Take the 2-minute tour ×
Stack Overflow is a question and answer site for professional and enthusiast programmers. It's 100% free, no registration required.

I'd like to place a cookie on the client that holds an authentication token. After they log in with their credentials, they can just send the token instead of credentials until the server determines the token has expired.

Below is the constructor for the cookie. I'm using restlets and am unsure about what to set "path" and "domain" to. What are the purpose of these fields? Also, if I set 'secure' to 'true' does that mean it won't transmit the cookie if the connection is not https?

public CookieSetting(int version,
                     String name,
                     String value,
                     String path,
                     String domain,
                     String comment,
                     int maxAge,
                     boolean secure,
                     boolean accessRestricted);

//'secure' - Indicates if cookie should only be transmitted by secure means.
//'accessRestricted' - Indicates whether to restrict cookie access to untrusted parties.
//  Currently this toggles the non-standard but widely supported HttpOnly cookie parameter.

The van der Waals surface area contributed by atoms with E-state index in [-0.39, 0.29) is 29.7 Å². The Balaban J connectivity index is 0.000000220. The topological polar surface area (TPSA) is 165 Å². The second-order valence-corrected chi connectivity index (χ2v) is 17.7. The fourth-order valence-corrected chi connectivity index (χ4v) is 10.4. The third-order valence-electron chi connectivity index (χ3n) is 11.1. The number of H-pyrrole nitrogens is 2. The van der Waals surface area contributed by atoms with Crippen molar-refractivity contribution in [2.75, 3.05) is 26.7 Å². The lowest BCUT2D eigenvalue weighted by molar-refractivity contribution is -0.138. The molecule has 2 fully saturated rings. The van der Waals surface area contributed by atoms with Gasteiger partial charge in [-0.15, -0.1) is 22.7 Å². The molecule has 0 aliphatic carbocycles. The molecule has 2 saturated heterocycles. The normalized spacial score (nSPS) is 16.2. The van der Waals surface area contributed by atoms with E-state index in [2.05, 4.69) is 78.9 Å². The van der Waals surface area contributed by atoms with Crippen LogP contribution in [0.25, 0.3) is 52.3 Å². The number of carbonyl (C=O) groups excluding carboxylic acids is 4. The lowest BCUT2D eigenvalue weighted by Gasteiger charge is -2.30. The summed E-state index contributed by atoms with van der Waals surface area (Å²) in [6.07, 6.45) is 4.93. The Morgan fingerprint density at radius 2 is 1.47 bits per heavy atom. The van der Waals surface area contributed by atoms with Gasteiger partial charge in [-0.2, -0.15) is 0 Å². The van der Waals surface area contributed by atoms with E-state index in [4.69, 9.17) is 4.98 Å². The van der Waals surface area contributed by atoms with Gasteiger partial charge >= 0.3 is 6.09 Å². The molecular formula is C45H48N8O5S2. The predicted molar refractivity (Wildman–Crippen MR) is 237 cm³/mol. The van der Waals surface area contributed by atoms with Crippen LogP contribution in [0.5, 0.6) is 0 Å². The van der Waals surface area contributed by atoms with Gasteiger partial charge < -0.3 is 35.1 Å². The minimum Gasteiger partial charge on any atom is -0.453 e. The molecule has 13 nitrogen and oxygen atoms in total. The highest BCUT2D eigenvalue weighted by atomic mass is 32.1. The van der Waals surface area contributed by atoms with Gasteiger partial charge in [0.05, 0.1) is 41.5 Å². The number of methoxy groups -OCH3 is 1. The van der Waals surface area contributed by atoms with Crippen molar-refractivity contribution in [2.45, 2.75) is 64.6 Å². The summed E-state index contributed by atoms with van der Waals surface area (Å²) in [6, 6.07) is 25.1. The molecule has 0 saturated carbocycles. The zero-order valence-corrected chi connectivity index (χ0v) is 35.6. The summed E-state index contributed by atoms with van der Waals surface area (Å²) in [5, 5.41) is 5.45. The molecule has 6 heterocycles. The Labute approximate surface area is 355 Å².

share|improve this question

1 Answer 1

up vote 1 down vote accepted

For example, if you set domain=xyz.com, path=/app and secure=true, browser will send the cookie when calling https://xyz.com/app/...

if secure=true is set, the cookie will not be sent when using http://xyz.com/app URL.

share|improve this answer
    
So you can set a cookie for a different domain than the one that is creating it, but by default the cookie is created for the current domain by the browser? –  Chris Dutrow Oct 20 '10 at 22:35
    
Yes, that should work. Generally you should be able to setup domain to sub-domains of the current domain. Browser security, in some cases may block setting cookies for other domains. –  Purush Rudrakshala Oct 20 '10 at 22:45

Your Answer

 
discard

By posting your answer, you agree to the privacy policy and terms of service.

Not the answer you're looking for? Browse other questions tagged or ask your own question.